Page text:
By Lou Baldwin
Special to The CS&T

Over 68 years as a church organist Mary Babin has gotten to see a lot of people in the pews.

“I had the best seat in the house, and I met most people by the tops of their heads,” she said.

Now, after a 38-year run at Sacred Heart Church in Manoa, she has just officially retired, mostly because failing eyesight makes it difficult to read the music.

It all began when she was 11-year-old Mary Volkert at St. Louis School in Yeadon. Her grandmother had been a church organist, and Mary was a talented piano student of Immaculate Heart Sister Alfonsina, who suggested she try the organ.

She did so, and found it wasn’t a problem at all. Soon she was playing for school functions, weddings, funerals and other special services.

In 1951 she married her husband John, who died three years ago. He was legally blind, so money she began earning as a professional organist really helped the family budget. They were living in Newtown Square, but her first long-term engagement was at West Philadelphia’s Our Mother of Sorrows Church where she played for a decade.

She and John were also building a family – John, Kathleen (who died very young), Judith, Mary Therese, Joseph and Edward, and for a time she also ran a little clothing store in her spare hours.

Other churches where she played include St. Joseph in Collingdale and St. Eugene in Primos, at the latter playing mostly for weddings, funerals and sodalities. When she was hired by Sacred Heart in 1971, she told the pastor, “I usually stay at a church about 10 years.”

“You’ll be here longer than that,” he predicted. He was right; 39 years is a lot longer than a decade.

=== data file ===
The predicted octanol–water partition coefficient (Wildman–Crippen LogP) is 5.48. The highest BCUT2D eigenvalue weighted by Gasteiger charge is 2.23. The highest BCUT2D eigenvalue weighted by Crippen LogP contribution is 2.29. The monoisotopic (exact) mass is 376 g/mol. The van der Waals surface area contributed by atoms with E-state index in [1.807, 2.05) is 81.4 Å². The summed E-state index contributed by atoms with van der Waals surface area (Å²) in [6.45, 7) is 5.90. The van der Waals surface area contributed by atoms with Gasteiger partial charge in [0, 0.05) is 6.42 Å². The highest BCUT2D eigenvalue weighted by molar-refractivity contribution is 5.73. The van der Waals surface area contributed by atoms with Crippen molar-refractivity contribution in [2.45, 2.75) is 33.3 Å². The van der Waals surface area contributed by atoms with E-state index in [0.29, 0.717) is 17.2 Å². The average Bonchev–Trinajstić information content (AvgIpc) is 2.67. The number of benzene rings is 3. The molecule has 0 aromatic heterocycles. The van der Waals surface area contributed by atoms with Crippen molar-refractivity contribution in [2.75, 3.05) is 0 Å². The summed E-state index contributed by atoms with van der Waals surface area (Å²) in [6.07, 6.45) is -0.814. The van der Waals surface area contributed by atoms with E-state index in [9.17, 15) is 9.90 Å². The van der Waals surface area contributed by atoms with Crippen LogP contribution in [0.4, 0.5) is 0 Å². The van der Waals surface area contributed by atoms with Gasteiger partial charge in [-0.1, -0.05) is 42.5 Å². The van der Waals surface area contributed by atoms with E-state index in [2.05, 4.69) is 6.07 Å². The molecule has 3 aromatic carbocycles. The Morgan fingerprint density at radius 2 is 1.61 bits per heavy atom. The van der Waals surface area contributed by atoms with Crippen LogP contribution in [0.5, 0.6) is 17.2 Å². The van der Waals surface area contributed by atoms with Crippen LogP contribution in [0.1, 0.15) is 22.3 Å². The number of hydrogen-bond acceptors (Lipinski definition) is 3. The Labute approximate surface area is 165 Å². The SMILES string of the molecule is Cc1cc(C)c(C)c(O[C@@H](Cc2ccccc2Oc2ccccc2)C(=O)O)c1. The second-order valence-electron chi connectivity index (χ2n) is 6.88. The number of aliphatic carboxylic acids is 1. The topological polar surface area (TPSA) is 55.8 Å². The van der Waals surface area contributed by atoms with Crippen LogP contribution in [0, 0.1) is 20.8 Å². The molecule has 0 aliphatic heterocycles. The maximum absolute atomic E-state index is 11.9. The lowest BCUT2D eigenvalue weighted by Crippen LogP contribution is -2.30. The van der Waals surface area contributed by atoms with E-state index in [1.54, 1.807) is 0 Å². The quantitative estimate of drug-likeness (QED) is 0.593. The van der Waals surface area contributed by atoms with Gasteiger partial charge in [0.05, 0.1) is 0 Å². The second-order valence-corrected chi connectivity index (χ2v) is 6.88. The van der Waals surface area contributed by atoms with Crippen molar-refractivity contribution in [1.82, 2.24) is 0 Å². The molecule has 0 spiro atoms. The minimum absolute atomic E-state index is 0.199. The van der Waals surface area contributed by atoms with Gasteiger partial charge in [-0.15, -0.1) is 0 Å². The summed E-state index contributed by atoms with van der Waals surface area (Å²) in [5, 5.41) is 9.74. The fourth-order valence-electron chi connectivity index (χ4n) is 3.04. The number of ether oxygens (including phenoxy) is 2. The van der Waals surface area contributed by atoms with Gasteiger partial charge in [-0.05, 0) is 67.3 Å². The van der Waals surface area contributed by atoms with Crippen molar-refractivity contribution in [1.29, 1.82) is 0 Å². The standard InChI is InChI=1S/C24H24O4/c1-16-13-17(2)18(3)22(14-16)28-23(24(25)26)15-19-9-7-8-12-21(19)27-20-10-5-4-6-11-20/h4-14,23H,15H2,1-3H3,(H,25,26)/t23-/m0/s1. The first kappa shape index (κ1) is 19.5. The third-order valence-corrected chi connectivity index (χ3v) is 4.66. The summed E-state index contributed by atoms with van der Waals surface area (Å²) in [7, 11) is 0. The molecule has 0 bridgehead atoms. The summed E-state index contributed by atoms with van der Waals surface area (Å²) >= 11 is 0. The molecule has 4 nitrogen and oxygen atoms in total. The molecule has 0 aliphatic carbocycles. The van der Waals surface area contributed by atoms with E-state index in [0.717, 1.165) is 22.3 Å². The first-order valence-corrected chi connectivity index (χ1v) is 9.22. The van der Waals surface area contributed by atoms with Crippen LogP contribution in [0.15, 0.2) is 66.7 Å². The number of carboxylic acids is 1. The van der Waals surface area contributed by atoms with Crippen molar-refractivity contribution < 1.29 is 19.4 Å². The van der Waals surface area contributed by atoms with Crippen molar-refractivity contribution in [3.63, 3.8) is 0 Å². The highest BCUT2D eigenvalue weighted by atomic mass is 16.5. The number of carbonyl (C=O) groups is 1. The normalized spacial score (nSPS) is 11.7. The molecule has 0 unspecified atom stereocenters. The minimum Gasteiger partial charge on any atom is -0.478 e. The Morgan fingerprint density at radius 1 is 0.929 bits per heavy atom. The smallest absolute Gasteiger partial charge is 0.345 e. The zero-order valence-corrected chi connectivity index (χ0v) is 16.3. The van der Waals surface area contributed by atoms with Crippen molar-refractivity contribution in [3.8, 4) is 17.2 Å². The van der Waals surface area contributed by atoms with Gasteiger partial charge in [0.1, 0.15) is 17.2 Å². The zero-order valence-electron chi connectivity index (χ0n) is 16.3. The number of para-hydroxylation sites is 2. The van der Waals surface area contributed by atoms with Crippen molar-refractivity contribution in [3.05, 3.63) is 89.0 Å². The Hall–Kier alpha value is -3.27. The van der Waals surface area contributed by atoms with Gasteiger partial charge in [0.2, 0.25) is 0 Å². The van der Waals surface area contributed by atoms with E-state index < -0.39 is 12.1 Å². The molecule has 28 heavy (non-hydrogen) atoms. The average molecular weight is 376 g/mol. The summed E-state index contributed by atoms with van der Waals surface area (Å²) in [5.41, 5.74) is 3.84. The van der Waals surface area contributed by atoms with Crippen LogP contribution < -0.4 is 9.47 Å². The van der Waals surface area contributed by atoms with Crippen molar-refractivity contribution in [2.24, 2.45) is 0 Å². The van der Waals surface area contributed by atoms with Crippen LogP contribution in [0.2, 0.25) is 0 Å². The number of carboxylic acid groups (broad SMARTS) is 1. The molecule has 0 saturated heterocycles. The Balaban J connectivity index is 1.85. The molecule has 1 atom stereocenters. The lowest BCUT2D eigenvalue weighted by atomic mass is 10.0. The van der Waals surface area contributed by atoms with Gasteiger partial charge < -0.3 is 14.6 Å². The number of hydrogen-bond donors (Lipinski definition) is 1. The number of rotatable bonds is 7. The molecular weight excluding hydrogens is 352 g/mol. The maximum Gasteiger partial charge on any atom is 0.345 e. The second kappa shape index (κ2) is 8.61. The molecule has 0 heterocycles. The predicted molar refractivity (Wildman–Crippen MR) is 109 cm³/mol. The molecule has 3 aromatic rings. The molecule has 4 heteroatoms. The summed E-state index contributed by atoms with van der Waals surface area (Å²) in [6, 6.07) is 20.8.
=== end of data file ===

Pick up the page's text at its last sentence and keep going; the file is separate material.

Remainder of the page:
Catholic liturgical music was quite a bit different in her early days, Babin recalls. For one thing, there was very little congregational singing; most was done by the choirs, and most parishes didn’t even have hymnals – a limited repertoire of hymns was printed on stiff cardboard placards.

“It was all Latin Masses, there was no cantor at the altar,” she said. “Music has progressed so much with more congregational singing. Liturgy, properly done, is such an important part of the Mass.”

It is also time consuming. She remembers one year at St. Louis, between practice and liturgies, she was at the church 27 nights in March, mostly because of Holy Week and men’s parish missions.

Among her favorite older hymns are “Soul of My Savior,” “Panis Angelicus,” “Bring Flowers of the Fairest,” “Immaculate Mary, “Hail Holy Queen” and “Ave Maria,” which was always sung by a soloist.

That doesn’t mean she disdains newer music. Yes, she concedes, some of the hymns that came out immediately after Vatican II were not very good, but many others were excellent. Among newer hymns she loves are “Taste and See,” “On Eagles’ Wings,” and an older Protestant hymn more recent to Catholic liturgy, “How Great Thou Art.” Also there are black spirituals, which she finds quite beautiful.

Babin appreciates the fact that today the hymns are carefully chosen to match the reading of the week, and she believes Philadelphia has many wonderful organists. At Sacred Heart, she said, “the choir is outstanding.”

Over the years there has been fun and friendships and yes, memorable incidents. She recalls a time when, in the middle of “Ave Maria,” the soloist got his foot stuck in the railing and just kept on singing. Another time she was playing for a nuptial Mass and the poor bride fainted three times and left with the groom before Communion while the Mass went on.

“At the end I didn’t know what to do, so I just played the Wedding March anyway,” she said.

“In retirement, I’ll miss it,” she said, adding of all of the liturgies Holy Week is the hardest to give up.

“It’s my favorite week,” she said.

Lou Baldwin is a member of St. Leo Parish and a freelance writer.